The Bank of England said on Friday that crypto assets are becoming more and more integrated into the financial system of the UK. While they do not pose a major risk yet, the central bank calls for increased regulation as they continue to grow and develop rapidly.
“Crypto asset markets continue to grow rapidly but currently pose limited risk to UK financial stability,” said the Financial Policy Committee (FPC) of BoE.
In its Financial Stability report, the Committee then went on to say,
“Regulation needs to develop quickly enough, both domestically and at a global level, to address the risks they could pose in the future.”
Taking a stronger approach than in July, the bank also warned of a “spillover” into traditional markets while noting that interest from institutional investors and banks was a concern.
“The FPC considers that financial institutions should take a cautious and prudent approach to any adoption of these assets.”
FPC pledged to continue to pay close attention to the nascent sector and the relationship between crypto-assets and the UK financial sector.
This year regulators have increased their scrutiny of the cryptocurrency sector, especially stablecoins, as just this week BIS consulted on its proposed rules that they should follow the same principles as banks.
In its report, the Committee further talked about “higher leverage and greater risk-taking abroad,” increasing the risk of losses for UK institutions on their foreign exposures.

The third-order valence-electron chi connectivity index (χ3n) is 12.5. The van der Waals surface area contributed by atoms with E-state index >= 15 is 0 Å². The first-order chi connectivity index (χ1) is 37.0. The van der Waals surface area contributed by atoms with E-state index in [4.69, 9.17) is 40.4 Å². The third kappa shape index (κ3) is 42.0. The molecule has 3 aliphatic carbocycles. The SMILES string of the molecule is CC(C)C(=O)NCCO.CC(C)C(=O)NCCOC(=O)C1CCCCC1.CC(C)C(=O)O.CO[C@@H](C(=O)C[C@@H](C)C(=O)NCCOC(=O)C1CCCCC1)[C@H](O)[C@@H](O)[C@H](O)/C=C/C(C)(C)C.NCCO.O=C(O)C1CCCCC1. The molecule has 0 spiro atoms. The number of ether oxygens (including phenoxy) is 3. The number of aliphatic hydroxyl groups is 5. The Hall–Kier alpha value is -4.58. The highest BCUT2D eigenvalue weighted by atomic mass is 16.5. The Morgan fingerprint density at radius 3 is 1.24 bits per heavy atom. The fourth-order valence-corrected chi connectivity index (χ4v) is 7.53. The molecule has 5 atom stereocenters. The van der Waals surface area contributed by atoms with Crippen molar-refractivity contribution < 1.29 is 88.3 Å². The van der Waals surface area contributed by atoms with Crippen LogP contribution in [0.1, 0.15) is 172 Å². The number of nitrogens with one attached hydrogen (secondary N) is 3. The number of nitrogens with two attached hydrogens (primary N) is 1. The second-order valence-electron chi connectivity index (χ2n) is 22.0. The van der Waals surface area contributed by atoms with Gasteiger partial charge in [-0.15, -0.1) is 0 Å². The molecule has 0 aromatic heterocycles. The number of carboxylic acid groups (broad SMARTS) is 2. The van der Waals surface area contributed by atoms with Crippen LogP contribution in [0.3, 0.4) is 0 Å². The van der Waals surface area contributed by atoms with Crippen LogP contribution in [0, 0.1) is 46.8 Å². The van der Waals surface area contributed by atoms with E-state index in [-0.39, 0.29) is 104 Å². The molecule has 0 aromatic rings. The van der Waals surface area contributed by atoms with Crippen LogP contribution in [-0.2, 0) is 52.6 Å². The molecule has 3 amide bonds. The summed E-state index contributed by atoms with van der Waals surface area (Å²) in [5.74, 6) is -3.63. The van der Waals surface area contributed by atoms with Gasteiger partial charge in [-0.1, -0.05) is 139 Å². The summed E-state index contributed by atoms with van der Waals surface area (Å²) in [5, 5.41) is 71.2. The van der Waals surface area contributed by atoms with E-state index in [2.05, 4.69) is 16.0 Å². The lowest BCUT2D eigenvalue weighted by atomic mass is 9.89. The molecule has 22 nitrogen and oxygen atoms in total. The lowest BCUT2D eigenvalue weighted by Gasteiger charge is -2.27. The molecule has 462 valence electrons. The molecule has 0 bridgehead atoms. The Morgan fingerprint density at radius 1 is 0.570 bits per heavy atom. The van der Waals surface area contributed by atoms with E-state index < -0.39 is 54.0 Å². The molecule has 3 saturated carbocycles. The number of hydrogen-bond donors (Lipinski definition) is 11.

While Evergrande Group’s ability to meet its financial obligations could have “potential spillovers internationally,” the UK banking system, it said, is resilient to the direct effects of a severe downturn in China and sharp adjustments in global asset prices.
As for increased risk-taking in global financial markets, the FPC found it to be elevated in several markets relative to historic levels.
It noted that ever since the central bank cut interest rates and undertook asset purchases to combat COVID effects, risky asset prices have increased, and their valuations elevated relative to historical norms.
“This partly reflects the improved economic outlook, but may also reflect a ‘search for yield’ and higher risk‐taking in a low interest rate environment.”
If these valuations are to correct shapely in case market participants re‐evaluate the prospects for growth, inflation, or interest rates, such a correction can further be amplified by vulnerabilities that were exposed in March last year, it added.
“This could have consequences for market functioning and financial conditions, and hence the real economy.”